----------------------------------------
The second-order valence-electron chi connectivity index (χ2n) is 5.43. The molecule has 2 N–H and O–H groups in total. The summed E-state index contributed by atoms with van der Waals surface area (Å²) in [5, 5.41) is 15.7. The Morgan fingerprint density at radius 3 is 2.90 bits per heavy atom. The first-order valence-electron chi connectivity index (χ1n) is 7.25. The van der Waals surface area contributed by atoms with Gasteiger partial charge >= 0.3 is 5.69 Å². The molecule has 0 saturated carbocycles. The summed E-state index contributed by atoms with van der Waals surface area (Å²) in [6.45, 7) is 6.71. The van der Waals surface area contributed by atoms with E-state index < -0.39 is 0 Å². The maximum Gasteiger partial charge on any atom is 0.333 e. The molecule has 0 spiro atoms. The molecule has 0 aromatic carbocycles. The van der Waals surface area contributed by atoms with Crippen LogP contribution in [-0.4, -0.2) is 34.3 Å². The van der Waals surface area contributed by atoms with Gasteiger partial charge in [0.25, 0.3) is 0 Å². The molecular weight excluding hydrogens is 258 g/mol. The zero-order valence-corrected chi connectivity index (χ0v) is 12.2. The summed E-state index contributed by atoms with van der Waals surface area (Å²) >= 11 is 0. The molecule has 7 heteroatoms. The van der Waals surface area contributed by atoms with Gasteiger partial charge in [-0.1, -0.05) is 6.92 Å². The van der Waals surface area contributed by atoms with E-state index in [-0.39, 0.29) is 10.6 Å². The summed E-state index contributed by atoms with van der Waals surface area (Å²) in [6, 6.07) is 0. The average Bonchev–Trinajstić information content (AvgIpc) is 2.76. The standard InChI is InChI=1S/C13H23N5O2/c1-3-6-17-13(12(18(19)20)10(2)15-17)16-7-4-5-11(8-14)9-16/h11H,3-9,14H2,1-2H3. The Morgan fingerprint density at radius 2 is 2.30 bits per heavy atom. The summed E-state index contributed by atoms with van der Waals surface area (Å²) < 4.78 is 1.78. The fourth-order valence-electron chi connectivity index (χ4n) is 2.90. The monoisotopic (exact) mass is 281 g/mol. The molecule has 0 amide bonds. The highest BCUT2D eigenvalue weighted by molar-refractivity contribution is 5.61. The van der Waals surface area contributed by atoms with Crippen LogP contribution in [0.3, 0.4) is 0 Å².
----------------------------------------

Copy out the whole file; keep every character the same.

The second-order valence-electron chi connectivity index (χ2n) is 5.43. The molecule has 2 N–H and O–H groups in total. The summed E-state index contributed by atoms with van der Waals surface area (Å²) in [5, 5.41) is 15.7. The Morgan fingerprint density at radius 3 is 2.90 bits per heavy atom. The first-order valence-electron chi connectivity index (χ1n) is 7.25. The van der Waals surface area contributed by atoms with Gasteiger partial charge >= 0.3 is 5.69 Å². The molecule has 0 saturated carbocycles. The summed E-state index contributed by atoms with van der Waals surface area (Å²) in [6.45, 7) is 6.71. The van der Waals surface area contributed by atoms with E-state index < -0.39 is 0 Å². The maximum Gasteiger partial charge on any atom is 0.333 e. The molecule has 0 spiro atoms. The molecule has 0 aromatic carbocycles. The van der Waals surface area contributed by atoms with Crippen LogP contribution in [-0.4, -0.2) is 34.3 Å². The van der Waals surface area contributed by atoms with Gasteiger partial charge in [0.25, 0.3) is 0 Å². The molecular weight excluding hydrogens is 258 g/mol. The zero-order valence-corrected chi connectivity index (χ0v) is 12.2. The summed E-state index contributed by atoms with van der Waals surface area (Å²) >= 11 is 0. The molecule has 7 heteroatoms. The van der Waals surface area contributed by atoms with Gasteiger partial charge in [-0.1, -0.05) is 6.92 Å². The van der Waals surface area contributed by atoms with E-state index in [-0.39, 0.29) is 10.6 Å². The summed E-state index contributed by atoms with van der Waals surface area (Å²) in [6, 6.07) is 0. The average Bonchev–Trinajstić information content (AvgIpc) is 2.76. The standard InChI is InChI=1S/C13H23N5O2/c1-3-6-17-13(12(18(19)20)10(2)15-17)16-7-4-5-11(8-14)9-16/h11H,3-9,14H2,1-2H3. The Morgan fingerprint density at radius 2 is 2.30 bits per heavy atom. The summed E-state index contributed by atoms with van der Waals surface area (Å²) < 4.78 is 1.78. The fourth-order valence-electron chi connectivity index (χ4n) is 2.90. The monoisotopic (exact) mass is 281 g/mol. The molecule has 0 amide bonds. The highest BCUT2D eigenvalue weighted by molar-refractivity contribution is 5.61. The van der Waals surface area contributed by atoms with Crippen LogP contribution in [0.3, 0.4) is 0 Å².